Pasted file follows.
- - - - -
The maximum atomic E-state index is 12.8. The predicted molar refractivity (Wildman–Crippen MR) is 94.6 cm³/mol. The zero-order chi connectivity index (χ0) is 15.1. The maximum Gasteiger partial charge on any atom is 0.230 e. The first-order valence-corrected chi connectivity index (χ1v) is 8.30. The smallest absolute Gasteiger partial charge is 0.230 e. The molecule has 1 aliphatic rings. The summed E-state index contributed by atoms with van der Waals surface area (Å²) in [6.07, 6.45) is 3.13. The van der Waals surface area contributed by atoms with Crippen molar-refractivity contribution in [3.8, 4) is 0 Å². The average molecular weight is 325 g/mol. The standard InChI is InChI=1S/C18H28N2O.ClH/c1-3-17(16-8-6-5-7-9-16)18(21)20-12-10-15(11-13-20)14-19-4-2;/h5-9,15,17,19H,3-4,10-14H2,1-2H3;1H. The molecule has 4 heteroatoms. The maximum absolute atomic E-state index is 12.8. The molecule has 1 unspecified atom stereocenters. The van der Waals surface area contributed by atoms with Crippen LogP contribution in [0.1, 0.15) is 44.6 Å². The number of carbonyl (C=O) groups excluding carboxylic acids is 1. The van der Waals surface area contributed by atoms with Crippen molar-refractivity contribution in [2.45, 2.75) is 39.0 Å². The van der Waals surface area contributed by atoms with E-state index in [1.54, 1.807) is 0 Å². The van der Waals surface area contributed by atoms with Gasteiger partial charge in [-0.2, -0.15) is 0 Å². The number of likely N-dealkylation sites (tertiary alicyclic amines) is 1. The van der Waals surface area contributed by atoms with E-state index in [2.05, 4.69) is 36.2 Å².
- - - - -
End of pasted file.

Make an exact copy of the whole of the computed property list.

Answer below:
The maximum atomic E-state index is 12.8. The predicted molar refractivity (Wildman–Crippen MR) is 94.6 cm³/mol. The zero-order chi connectivity index (χ0) is 15.1. The maximum Gasteiger partial charge on any atom is 0.230 e. The first-order valence-corrected chi connectivity index (χ1v) is 8.30. The smallest absolute Gasteiger partial charge is 0.230 e. The molecule has 1 aliphatic rings. The summed E-state index contributed by atoms with van der Waals surface area (Å²) in [6.07, 6.45) is 3.13. The van der Waals surface area contributed by atoms with Crippen molar-refractivity contribution in [3.8, 4) is 0 Å². The average molecular weight is 325 g/mol. The standard InChI is InChI=1S/C18H28N2O.ClH/c1-3-17(16-8-6-5-7-9-16)18(21)20-12-10-15(11-13-20)14-19-4-2;/h5-9,15,17,19H,3-4,10-14H2,1-2H3;1H. The molecule has 4 heteroatoms. The maximum absolute atomic E-state index is 12.8. The molecule has 1 unspecified atom stereocenters. The van der Waals surface area contributed by atoms with Crippen LogP contribution in [0.1, 0.15) is 44.6 Å². The number of carbonyl (C=O) groups excluding carboxylic acids is 1. The van der Waals surface area contributed by atoms with Crippen molar-refractivity contribution in [2.45, 2.75) is 39.0 Å². The van der Waals surface area contributed by atoms with E-state index in [1.54, 1.807) is 0 Å². The van der Waals surface area contributed by atoms with Gasteiger partial charge in [-0.2, -0.15) is 0 Å². The number of likely N-dealkylation sites (tertiary alicyclic amines) is 1. The van der Waals surface area contributed by atoms with E-state index in [2.05, 4.69) is 36.2 Å².